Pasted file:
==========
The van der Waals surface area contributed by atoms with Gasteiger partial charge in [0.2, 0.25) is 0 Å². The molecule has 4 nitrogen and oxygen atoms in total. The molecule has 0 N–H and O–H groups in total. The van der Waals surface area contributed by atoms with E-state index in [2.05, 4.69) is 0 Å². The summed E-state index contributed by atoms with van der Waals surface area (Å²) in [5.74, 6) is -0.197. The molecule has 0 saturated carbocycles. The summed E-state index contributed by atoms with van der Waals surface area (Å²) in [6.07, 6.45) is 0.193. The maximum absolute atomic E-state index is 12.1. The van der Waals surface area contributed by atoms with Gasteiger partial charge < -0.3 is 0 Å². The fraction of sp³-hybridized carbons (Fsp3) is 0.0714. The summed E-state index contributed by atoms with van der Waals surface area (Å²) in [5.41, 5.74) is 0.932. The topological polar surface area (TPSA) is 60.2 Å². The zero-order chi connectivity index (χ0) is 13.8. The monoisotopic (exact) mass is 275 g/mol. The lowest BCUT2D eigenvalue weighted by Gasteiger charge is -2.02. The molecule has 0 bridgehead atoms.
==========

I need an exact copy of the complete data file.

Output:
The van der Waals surface area contributed by atoms with Gasteiger partial charge in [0.2, 0.25) is 0 Å². The molecule has 4 nitrogen and oxygen atoms in total. The molecule has 0 N–H and O–H groups in total. The van der Waals surface area contributed by atoms with E-state index in [2.05, 4.69) is 0 Å². The summed E-state index contributed by atoms with van der Waals surface area (Å²) in [5.74, 6) is -0.197. The molecule has 0 saturated carbocycles. The summed E-state index contributed by atoms with van der Waals surface area (Å²) in [6.07, 6.45) is 0.193. The maximum absolute atomic E-state index is 12.1. The van der Waals surface area contributed by atoms with Gasteiger partial charge < -0.3 is 0 Å². The fraction of sp³-hybridized carbons (Fsp3) is 0.0714. The summed E-state index contributed by atoms with van der Waals surface area (Å²) in [5.41, 5.74) is 0.932. The topological polar surface area (TPSA) is 60.2 Å². The zero-order chi connectivity index (χ0) is 13.8. The monoisotopic (exact) mass is 275 g/mol. The lowest BCUT2D eigenvalue weighted by Gasteiger charge is -2.02. The molecule has 0 bridgehead atoms.